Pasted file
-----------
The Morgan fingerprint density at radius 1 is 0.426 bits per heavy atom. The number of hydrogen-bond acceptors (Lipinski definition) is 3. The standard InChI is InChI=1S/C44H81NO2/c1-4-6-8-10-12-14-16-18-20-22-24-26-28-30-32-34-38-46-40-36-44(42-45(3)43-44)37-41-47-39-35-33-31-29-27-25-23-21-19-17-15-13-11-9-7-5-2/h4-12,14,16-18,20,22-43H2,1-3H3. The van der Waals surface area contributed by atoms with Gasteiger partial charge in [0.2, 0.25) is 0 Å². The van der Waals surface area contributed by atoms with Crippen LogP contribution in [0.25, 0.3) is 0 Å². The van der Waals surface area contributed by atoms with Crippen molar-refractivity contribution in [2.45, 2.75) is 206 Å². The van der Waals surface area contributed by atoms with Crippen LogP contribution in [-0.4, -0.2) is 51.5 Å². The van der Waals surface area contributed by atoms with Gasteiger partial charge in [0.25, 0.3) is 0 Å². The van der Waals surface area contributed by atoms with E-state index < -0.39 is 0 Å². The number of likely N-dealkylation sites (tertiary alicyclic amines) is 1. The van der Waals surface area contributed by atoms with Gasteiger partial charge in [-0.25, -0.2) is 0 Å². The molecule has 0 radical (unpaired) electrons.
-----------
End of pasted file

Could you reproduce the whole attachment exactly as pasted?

The Morgan fingerprint density at radius 1 is 0.426 bits per heavy atom. The number of hydrogen-bond acceptors (Lipinski definition) is 3. The standard InChI is InChI=1S/C44H81NO2/c1-4-6-8-10-12-14-16-18-20-22-24-26-28-30-32-34-38-46-40-36-44(42-45(3)43-44)37-41-47-39-35-33-31-29-27-25-23-21-19-17-15-13-11-9-7-5-2/h4-12,14,16-18,20,22-43H2,1-3H3. The van der Waals surface area contributed by atoms with Gasteiger partial charge in [0.2, 0.25) is 0 Å². The van der Waals surface area contributed by atoms with Crippen LogP contribution in [0.25, 0.3) is 0 Å². The van der Waals surface area contributed by atoms with Crippen molar-refractivity contribution in [2.45, 2.75) is 206 Å². The van der Waals surface area contributed by atoms with Crippen LogP contribution in [-0.4, -0.2) is 51.5 Å². The van der Waals surface area contributed by atoms with Gasteiger partial charge in [0.25, 0.3) is 0 Å². The van der Waals surface area contributed by atoms with E-state index < -0.39 is 0 Å². The number of likely N-dealkylation sites (tertiary alicyclic amines) is 1. The van der Waals surface area contributed by atoms with Gasteiger partial charge in [-0.25, -0.2) is 0 Å². The molecule has 0 radical (unpaired) electrons.